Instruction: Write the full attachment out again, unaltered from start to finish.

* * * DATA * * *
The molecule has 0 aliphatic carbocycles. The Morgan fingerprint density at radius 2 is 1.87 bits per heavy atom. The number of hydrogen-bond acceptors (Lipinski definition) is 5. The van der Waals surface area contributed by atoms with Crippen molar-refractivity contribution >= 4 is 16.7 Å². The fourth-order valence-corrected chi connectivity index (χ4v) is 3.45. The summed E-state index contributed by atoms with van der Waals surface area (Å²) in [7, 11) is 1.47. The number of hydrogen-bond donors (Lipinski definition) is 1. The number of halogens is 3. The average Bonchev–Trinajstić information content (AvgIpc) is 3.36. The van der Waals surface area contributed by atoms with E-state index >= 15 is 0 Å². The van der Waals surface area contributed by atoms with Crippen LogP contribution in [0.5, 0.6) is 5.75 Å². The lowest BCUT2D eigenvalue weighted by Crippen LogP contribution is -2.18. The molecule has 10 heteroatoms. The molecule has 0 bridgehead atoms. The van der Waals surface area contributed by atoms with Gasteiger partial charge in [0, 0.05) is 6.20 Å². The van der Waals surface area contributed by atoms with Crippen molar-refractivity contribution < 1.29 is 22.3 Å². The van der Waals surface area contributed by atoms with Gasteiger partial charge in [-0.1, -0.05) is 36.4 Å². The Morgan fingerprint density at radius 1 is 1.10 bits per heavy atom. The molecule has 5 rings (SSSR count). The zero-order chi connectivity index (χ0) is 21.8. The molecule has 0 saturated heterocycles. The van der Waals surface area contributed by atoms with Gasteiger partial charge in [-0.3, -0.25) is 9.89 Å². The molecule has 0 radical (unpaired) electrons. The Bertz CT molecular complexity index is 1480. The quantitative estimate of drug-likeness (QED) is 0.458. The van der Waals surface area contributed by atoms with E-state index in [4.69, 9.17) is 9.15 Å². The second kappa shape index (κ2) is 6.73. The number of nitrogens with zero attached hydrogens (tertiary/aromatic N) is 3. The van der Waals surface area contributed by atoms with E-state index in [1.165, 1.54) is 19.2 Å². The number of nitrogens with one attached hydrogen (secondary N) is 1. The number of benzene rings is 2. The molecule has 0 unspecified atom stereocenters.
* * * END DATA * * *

The molecule has 0 aliphatic carbocycles. The Morgan fingerprint density at radius 2 is 1.87 bits per heavy atom. The number of hydrogen-bond acceptors (Lipinski definition) is 5. The van der Waals surface area contributed by atoms with Crippen molar-refractivity contribution >= 4 is 16.7 Å². The fourth-order valence-corrected chi connectivity index (χ4v) is 3.45. The summed E-state index contributed by atoms with van der Waals surface area (Å²) in [7, 11) is 1.47. The number of hydrogen-bond donors (Lipinski definition) is 1. The number of halogens is 3. The average Bonchev–Trinajstić information content (AvgIpc) is 3.36. The van der Waals surface area contributed by atoms with E-state index >= 15 is 0 Å². The van der Waals surface area contributed by atoms with Crippen LogP contribution in [0.5, 0.6) is 5.75 Å². The lowest BCUT2D eigenvalue weighted by Crippen LogP contribution is -2.18. The molecule has 10 heteroatoms. The molecule has 0 bridgehead atoms. The van der Waals surface area contributed by atoms with Gasteiger partial charge in [0, 0.05) is 6.20 Å². The van der Waals surface area contributed by atoms with Crippen molar-refractivity contribution < 1.29 is 22.3 Å². The van der Waals surface area contributed by atoms with Gasteiger partial charge in [-0.1, -0.05) is 36.4 Å². The Morgan fingerprint density at radius 1 is 1.10 bits per heavy atom. The molecule has 5 rings (SSSR count). The zero-order chi connectivity index (χ0) is 21.8. The molecule has 0 saturated heterocycles. The van der Waals surface area contributed by atoms with Gasteiger partial charge in [-0.3, -0.25) is 9.89 Å². The molecule has 0 radical (unpaired) electrons. The Bertz CT molecular complexity index is 1480. The quantitative estimate of drug-likeness (QED) is 0.458. The van der Waals surface area contributed by atoms with E-state index in [4.69, 9.17) is 9.15 Å². The second kappa shape index (κ2) is 6.73. The number of nitrogens with zero attached hydrogens (tertiary/aromatic N) is 3. The van der Waals surface area contributed by atoms with E-state index in [1.165, 1.54) is 19.2 Å². The number of nitrogens with one attached hydrogen (secondary N) is 1. The number of benzene rings is 2. The molecule has 0 unspecified atom stereocenters.